Posts Tagged 'Physics'



How Big was the Bomb?

By a brilliant application of dimensional analysis, G.I.Taylor estimated the explosive energy of the first atomic blast, the Trinity Test (see this week’s That’s Maths column in The Irish Times, TM053, or search for “thatsmaths” at irishtimes.com).

US army soldiers watching the first test of an atomic weapon, the Trinity Test.

US army soldiers watching the first test of an atomic weapon, the Trinity Test.

Continue reading ‘How Big was the Bomb?’

“Come See the Spinning Globe”

That’s Maths in The Irish Times this week (TM050, or Search for “thatsmaths” at irishtimes.com) is about how a simple pendulum can demonstrate the rotation of the Earth.

Reconstruction of Foucault's demonstration in 1902 (illustration from the cover of WIlliam Tobin's book [1]).

Reconstruction of Foucault’s demonstration. Original experiment in 1851. [Illustration (1902) from the cover of WIlliam Tobin’s book [1].]

Continue reading ‘“Come See the Spinning Globe”’

Rollercoaster Loops

We all know the feeling when a car takes a corner too fast and we are thrown outward by the centrifugal force. This effect is deliberately exploited, and accentuated, in designing rollercoasters: rapid twists and turns, surges and plunges thrill the willing riders.

Many modern rollercoasters have vertical loops that take the trains through 360 degree turns with the riders upside-down at the apex. These loops are never circular, for reasons we will explain.
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White Holes in the Kitchen Sink

A tidal bore is a wall of water about a metre high travelling rapidly upstream as the tide floods in. It occurs where the tidal range is large and the estuary is funnel-shaped (see previous post on this blog). The nearest river to Ireland where bores can be regularly seen is the Severn, where favourable conditions for these hydraulic jumps occur a few times each year.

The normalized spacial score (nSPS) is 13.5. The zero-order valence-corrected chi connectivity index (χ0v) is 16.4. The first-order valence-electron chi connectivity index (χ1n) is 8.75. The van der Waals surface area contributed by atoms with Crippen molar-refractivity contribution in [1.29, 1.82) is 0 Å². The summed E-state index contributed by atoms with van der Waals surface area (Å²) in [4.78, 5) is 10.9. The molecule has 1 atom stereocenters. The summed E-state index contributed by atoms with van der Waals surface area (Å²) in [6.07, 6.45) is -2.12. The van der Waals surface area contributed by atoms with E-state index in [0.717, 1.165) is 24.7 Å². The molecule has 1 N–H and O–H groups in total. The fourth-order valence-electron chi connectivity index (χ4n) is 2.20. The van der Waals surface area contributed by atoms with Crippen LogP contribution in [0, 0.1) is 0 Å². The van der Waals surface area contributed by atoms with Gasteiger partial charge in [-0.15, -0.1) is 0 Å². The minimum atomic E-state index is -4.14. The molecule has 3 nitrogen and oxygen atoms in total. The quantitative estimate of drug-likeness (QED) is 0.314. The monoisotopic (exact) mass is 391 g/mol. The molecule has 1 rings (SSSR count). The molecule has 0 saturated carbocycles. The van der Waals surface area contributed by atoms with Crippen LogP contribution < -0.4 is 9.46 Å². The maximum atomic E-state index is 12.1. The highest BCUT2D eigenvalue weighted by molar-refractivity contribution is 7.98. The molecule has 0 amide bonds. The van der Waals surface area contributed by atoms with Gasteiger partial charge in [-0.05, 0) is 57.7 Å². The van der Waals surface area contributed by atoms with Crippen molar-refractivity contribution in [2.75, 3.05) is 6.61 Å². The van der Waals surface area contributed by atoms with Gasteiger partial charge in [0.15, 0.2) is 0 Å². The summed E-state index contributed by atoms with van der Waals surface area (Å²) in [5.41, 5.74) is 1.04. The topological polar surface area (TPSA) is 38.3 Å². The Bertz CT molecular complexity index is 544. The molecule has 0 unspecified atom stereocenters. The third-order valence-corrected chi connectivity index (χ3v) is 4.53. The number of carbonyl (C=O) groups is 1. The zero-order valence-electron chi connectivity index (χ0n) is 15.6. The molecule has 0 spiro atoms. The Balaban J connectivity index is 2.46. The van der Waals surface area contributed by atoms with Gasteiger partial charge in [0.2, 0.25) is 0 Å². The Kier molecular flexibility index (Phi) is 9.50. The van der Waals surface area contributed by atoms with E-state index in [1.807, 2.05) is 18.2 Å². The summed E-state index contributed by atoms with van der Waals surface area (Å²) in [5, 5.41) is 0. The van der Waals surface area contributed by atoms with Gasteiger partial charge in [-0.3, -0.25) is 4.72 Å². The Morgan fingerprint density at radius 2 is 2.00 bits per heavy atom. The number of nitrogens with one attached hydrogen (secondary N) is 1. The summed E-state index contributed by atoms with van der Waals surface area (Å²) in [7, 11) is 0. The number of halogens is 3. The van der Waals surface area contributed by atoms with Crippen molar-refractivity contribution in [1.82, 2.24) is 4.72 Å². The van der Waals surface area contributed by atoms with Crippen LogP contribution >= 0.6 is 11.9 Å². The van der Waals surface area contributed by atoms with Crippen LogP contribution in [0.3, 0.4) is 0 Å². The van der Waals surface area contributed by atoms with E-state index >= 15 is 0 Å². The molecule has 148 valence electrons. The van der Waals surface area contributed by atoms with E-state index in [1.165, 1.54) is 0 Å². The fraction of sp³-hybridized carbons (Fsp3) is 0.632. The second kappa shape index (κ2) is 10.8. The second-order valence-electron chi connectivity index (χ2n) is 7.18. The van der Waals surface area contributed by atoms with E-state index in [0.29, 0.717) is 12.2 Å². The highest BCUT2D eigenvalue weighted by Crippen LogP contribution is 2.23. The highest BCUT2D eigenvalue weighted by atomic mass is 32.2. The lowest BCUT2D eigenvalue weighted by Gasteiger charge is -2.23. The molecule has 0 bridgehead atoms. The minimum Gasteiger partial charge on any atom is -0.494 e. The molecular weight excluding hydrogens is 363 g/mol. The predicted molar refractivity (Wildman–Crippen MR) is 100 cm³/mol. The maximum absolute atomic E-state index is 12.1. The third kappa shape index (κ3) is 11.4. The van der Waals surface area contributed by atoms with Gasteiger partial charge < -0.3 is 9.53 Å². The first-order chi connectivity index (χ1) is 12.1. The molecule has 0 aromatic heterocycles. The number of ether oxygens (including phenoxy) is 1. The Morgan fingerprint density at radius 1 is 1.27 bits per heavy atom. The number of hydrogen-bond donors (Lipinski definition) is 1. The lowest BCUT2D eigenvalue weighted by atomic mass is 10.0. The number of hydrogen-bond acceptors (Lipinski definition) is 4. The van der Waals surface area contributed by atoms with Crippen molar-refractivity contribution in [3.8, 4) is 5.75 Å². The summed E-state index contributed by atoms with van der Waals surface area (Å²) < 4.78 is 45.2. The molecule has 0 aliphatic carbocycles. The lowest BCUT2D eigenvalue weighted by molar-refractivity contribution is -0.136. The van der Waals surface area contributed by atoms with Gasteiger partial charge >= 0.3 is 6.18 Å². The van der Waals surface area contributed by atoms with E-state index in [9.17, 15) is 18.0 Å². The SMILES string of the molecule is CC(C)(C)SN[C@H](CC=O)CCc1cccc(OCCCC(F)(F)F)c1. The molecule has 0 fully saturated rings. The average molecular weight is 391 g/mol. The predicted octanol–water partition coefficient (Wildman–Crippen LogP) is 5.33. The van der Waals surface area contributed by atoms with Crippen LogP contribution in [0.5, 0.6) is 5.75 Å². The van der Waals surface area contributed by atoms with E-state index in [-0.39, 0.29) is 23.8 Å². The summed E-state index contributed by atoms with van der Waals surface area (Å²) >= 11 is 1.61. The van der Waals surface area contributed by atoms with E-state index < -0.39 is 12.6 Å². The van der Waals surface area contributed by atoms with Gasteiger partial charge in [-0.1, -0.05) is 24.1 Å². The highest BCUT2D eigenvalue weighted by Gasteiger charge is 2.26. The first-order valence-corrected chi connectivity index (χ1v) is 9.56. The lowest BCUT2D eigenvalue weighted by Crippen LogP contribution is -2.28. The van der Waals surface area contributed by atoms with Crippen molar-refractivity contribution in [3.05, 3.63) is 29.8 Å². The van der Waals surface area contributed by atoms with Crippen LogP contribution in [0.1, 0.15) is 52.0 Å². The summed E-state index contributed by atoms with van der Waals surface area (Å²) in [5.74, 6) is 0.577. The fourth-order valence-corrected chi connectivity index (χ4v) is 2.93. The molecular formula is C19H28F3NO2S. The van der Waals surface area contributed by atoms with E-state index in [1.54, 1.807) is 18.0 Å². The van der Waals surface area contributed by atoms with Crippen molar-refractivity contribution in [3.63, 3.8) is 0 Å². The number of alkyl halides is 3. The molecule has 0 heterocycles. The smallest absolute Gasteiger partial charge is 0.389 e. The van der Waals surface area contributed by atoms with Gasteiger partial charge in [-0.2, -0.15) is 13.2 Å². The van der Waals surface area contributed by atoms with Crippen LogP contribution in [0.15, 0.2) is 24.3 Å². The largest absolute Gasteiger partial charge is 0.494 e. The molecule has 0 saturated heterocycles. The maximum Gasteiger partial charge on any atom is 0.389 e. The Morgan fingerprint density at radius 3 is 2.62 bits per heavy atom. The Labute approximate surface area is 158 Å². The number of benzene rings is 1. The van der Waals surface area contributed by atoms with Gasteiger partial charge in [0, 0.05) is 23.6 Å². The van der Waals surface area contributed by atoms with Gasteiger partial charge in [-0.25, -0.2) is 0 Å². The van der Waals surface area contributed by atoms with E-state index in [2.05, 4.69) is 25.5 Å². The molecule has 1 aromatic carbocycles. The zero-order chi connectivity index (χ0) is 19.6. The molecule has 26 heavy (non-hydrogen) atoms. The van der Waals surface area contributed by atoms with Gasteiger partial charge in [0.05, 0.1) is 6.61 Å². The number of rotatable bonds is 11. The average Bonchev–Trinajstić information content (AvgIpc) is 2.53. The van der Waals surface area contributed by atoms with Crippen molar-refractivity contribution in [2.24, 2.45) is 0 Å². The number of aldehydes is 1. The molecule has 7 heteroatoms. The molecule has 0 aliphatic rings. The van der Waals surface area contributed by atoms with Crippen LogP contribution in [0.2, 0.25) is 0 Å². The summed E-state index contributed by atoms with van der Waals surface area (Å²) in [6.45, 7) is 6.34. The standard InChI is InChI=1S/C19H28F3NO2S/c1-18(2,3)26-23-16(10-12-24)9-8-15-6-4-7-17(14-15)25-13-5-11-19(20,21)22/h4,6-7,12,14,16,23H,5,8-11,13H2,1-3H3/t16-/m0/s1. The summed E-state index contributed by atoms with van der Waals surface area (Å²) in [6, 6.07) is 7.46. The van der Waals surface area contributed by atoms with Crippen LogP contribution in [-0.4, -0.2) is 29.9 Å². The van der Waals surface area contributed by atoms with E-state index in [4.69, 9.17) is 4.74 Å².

But you do not have to leave home to observe hydraulic jumps. Continue reading ‘White Holes in the Kitchen Sink’

New Estimate of the Speed of Light

A team of German scientists have recently discovered a new method of measuring the speed of light using Einstein’s famous equation

E = m c2

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The Pitch Drop Experiment

Later this year a big black blob of sticky pitch will plummet from a funnel and plop into a beaker. The story is recounted in this week’s That’s Maths ( TM017 ) column in the Irish Times.

In one of the longest-running physics experiments, the slow-flowing pitch, under a bell-jar in the University of Queensland in Brisbane, will ultimately lose its battle with gravity …

Continue reading ‘The Pitch Drop Experiment’

Packing & Stacking

In That’s Maths this week (TM004), we look at the problem of packing goods of fixed size and shape in the most efficient way. Packing problems, concerned with storing objects as densely as possible in a container, have a long history, and have broad applications in engineering and industry.

Johannes Kepler conjectured that the standard method used by grocers to pile oranges and gunners to stack cannon balls is the most efficient, but this conjecture was proved only recently by Thomas Hales. The mathematics involved in packing problems includes computational techniques, differential geometry and optimization algorithms.

The Foams and Complex Systems Group in Trinity College Dublin have recently discovered some new dense packings of spheres in cylindrical columns. An International Workshop on Packing Problems took place in TCD on 2-5 Sept. 2012. For more information, look here.

 


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